People management demands a strong knowledge of how to lead direct reports. In fact, working with people is the most critical part of a manager’s job. Hence, effective leaders understand how to guide and motivate them on a daily basis.
But what exactly are direct reports, and why do they matter? And how can you manage them effectively? We’ll take a look at these and other key questions.
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What Are Direct Reports
Direct reports are the employees who report to a particular manager. Often supervisors will call these direct reports their “team.” They may hold regular meetings together and collaborate daily.
Direct reports in organizational structure
The hierarchy of an organization often has many different tiers. This means companies often have numerous levels of direct reports. Every leader, from the CEO to first-level supervisors, has someone reporting to them directly.
In turn, one manager’s direct reports may have their own direct reports. In other words, many employees act as both a direct report and a manager of direct reports. However, lower-level employees and those in individual contributor positions typically have no one reporting to them.
The importance of direct reports
Each level of direct report works to further their team and manager’s goals. In turn, their efforts bring the organization closer to achieving its goals.
Direct Reports vs Indirect Reports
Do managers have indirect reports as well as direct reports? Yes, although the term is rarely used. Indirect reports are two or more levels below a given manager, rather than one. A leader’s indirect reports are the direct reports of one of her direct reports. She still holds ultimate responsibility for their work, but she doesn’t manage them directly.
Rather, she will check in with their manager (her direct report) about their progress.
How Many Direct Reports Should a Manager Have
Organizations should ensure each manager has a reasonable number of reportees. Too often, they have far too many people and priorities to manage. “Managers are getting crushed,” writes Gallup. “When asked, they are 50% more likely than individual contributors to strongly agree they ‘have too much work to do.’”
Too many direct reports can overwhelm managers, causing burnout. “As the number of team members increases, the manager’s engagement decreases,” Gallup adds. Clearly, organizations need to reassess how much direct reporting each manager oversees.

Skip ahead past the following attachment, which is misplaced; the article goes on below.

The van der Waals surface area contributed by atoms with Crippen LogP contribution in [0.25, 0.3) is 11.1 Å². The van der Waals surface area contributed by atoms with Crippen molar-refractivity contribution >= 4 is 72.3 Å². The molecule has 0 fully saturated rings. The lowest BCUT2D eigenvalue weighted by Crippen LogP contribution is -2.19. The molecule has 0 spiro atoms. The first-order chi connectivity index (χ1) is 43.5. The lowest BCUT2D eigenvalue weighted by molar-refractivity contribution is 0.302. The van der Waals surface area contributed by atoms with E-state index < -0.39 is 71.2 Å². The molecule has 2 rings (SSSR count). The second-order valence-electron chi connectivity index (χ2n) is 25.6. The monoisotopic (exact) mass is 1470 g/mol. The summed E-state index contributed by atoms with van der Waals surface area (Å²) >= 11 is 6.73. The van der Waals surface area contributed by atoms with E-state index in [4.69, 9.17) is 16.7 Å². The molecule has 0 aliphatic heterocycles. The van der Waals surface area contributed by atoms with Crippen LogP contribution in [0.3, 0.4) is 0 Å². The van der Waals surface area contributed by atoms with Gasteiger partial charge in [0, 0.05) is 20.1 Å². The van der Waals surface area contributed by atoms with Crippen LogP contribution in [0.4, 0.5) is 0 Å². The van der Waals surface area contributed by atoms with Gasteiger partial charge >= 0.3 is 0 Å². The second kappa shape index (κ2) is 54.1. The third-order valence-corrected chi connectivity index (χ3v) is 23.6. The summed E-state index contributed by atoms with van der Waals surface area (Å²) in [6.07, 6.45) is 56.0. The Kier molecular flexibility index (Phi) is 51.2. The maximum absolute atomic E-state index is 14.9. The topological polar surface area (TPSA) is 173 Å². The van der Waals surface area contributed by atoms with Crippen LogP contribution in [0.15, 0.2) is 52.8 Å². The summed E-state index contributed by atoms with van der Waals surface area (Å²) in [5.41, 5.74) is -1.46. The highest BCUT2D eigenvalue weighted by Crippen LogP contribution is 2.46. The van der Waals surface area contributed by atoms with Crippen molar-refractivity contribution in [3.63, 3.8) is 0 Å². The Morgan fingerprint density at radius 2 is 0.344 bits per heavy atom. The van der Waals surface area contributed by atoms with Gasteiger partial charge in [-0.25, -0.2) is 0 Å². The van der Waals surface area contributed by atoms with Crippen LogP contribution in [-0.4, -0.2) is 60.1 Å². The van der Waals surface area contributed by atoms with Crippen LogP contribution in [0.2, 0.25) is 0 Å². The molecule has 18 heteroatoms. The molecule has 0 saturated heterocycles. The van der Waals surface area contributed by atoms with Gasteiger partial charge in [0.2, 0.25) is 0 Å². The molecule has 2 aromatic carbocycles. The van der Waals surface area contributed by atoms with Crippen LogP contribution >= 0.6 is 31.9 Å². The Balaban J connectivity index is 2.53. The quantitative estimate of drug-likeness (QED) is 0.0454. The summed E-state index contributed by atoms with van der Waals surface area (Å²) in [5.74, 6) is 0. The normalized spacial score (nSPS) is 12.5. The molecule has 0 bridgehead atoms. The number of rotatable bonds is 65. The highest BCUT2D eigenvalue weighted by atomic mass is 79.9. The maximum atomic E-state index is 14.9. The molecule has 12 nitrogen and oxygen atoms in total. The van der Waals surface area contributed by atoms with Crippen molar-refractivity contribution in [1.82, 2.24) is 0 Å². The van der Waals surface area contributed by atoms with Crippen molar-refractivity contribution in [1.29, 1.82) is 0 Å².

For instance, a manager might have five direct reports and 30 indirect reports. Now, it would be tough to manage all 30 indirect reports effectively. (That’s why organizations have hierarchies!) So, the indirect reports are grouped into teams that each have a different focus. One of the manager’s direct reports supervises each team.
Effects on organizational structure
What does this mean for organizational structure? If a department has dramatically expanded, the company might rethink its structure. Say it currently has one manager who leads a team of 20. It’s doubled in size over the past four years.
The company might create two managerial positions for that department and promote the current manager to director of the department. The two new managers then become his direct reports. And they’ll each manage a specific group of employees in that department.
In other words, as teams grow larger, organizations often grow more complex. This can simplify each manager’s work—at least to an extent.
Getting to Know Your Direct Reports
We’d like to share five key tips for getting to know employees who report to you directly. Then, we’ll briefly explore how to get to know indirect reports, too.
Show up as a full person at work, not just their manager. If you’re authentic, they’ll be more authentic in turn. Talk about your favourite hobbies outside of work. For instance, one new manager came to work dressed in his scuba gear! It broke the ice and showed another dimension of who he was. While you don’t need to go that far, authenticity fosters strong bonds.
Remember the details
Try to remember their hobbies, kids’ names, and other important details. When you ask them about those things, it will spark more conversation. As a result, you’ll get to know them more as a person over time. They’ll see that you care, so they’ll open up more.
Encourage them to share ideas
Show curiosity about their opinions and ideas. Create spaces to discuss creative new ideas. Also, celebrate efforts that people have made rather than just successes. This will all instill a sense of psychological safety, allowing them to more fully show up at work.
Admit your mistakes
Talk one-on-one every week
Make time for an informal check-in with each direct report weekly. And on a quarterly basis, hold a more formal review. Here, discuss their goals and career plans as well. That way, you can help them shape a path to achieving their dreams.
Get to know indirect reports too
Occasionally, hold “skip-level meetings” to build rapport with indirect reports, too. Then, you’ll have a clearer view of what your broader team is accomplishing. You’ll also learn what drives them. Don’t take over the manager’s job duties in this meeting, though. Just view it as an opportunity to build trust and understanding.
“Ask broad questions about individuals’ daily problems and challenges and to verify whether they understand the company values and vision. Then, listen closely to the answers without offering to solve their issues; that is their supervisor’s job,” writes Wharton Magazine.